Wednesday, April 3, 2013

CNN, statistical-minded proofreading, and percentages of percentages of percentages (of percentages)

This week's post should be a quick one - it has to do the media.  The poor, poor media.

Don't worry, business cat will make sense by the end of all of this.

Specifically my problem this week is with CNN, though they're by no means the only ones guilty of poor statistical reporting.  They're simply the one that I have most recently noticed.  Once you start looking, though, it's no real trick to catch any of the major news outlets in the same kind of gaffe.

The story in question is here:

Please take note, this is not a discussion of content.  Obviously I was at least a little interested in the content to be reading the article, but this particular discussion should be completely free of content.  The main content of the article could be written in Latin - what's important today are simply the numbers and how they report them.

Now, to drill down into it as quickly as possible, the only paragraph we need concern ourselves with is a little past the halfway point of the article.  For your sake, here it is, copied from the article as originally seen several weeks ago but accessed today, April 3rd, 2013:

"MetLife’s 2012 Survey of the American Teacher revealed that job satisfaction is the lowest in more than 20 years. The survey reported that 29% of teachers said they are likely to leave the profession. That’s 12% higher than the number of teachers who said they would leave in 2009."

I'm sure I'm not the only one that starts to get a fight or flight response when I see any media outlet reporting statistics or percentages, but this paragraph throws up some pretty obvious flags that make a little anxious.

First off, they say that in 2012, x% of teachers are likely to something.  They tell you that this is a z% increase from 2009, but fail to provide you with y, or rather y%, the percent of teachers that were likely to do this same thing back in 2009.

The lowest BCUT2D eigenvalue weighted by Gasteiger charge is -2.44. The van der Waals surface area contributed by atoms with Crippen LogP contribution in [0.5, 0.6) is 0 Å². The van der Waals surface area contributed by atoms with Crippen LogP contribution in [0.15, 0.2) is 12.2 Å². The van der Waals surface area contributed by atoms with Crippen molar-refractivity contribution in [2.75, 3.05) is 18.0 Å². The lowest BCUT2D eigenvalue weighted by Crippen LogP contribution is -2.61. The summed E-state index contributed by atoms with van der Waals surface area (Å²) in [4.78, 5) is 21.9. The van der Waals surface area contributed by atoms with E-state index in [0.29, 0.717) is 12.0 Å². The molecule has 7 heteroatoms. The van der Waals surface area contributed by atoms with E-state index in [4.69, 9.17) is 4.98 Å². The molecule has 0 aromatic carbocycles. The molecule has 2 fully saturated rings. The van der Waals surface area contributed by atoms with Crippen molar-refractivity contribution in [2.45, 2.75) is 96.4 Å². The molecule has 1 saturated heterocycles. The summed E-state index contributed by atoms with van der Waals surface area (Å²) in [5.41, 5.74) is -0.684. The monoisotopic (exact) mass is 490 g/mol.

Some of you are getting a flight or flight response (I can feel it, even over the internets) because I just used letters instead of numbers.  I feel for you, I really do.  But this is grade school algebra I'm dropping on you.  If you have no idea how to do grade school algebra it shouldn't make you feel sad or angry or anxious, it should make you feel motivated to take a few hours and just learn grade school algebra.  If you know me, and want me to teach you, I will.  Honestly.  Just ask.  It will be quick and painless.

In any case, y is not given, but inferred.  We have an equation:

(y + (z/100)*y) = x

This equation has three variables, but only one unknown.  That means it's solvable for y.

To clarify - for those that are looking at that equation like it is Latin - all that's happening in it is that we're taking a 2009 number (y), and increasing it (+) by a percent (z).  Percents are given as numbers from 0 to 100, but to do math in terms of incrementing we actually want a proportion, which ranges from 0 to 1.  We can easily change a percentage to a proportion by dividing by 100 (/100).

This proportion is the part of the first number that increases.  If there is some percentage growth (z), we take the original number (y), and add on to it the share of itself that it is growing by ((z/100)*y).

To make it concrete for you, if y is 10, and it grew by 50%, then the way we figure out what the new value (x) should be is to start with 10, and add on half (or .50*10 = 5).  Thus, a 50% increase to the number 10 results in the number 15.

Are we all on board with that?

Some of you might be saying, 'hey, this is different because you just did it on 10 and not on 10%'

You, good readers, have just hit on the teachable moment.

I used the number 10, but it doesn't matter.  For your sake I'm going to copy paste the same explanation but add in the % symbols.

To make it concrete for you, if y is 10%, and it grew by 50%, then the way we figure out what the new value (x) should be is to start with 10%, and add on half (or .50*10 = 5).  Thus, a 50% increase to the number 10% results in the number 15%.

Still following?  Because it's somewhere in there that CNN stopped following.  Business cat has also moved on to chasing a laser pointer across the floor.

I said we can use the equation up above to figure out the number that CNN isn't reporting (y).  I won't hold you in suspense much longer - or make you do the math - the value from the given x and z should be y = 25.892...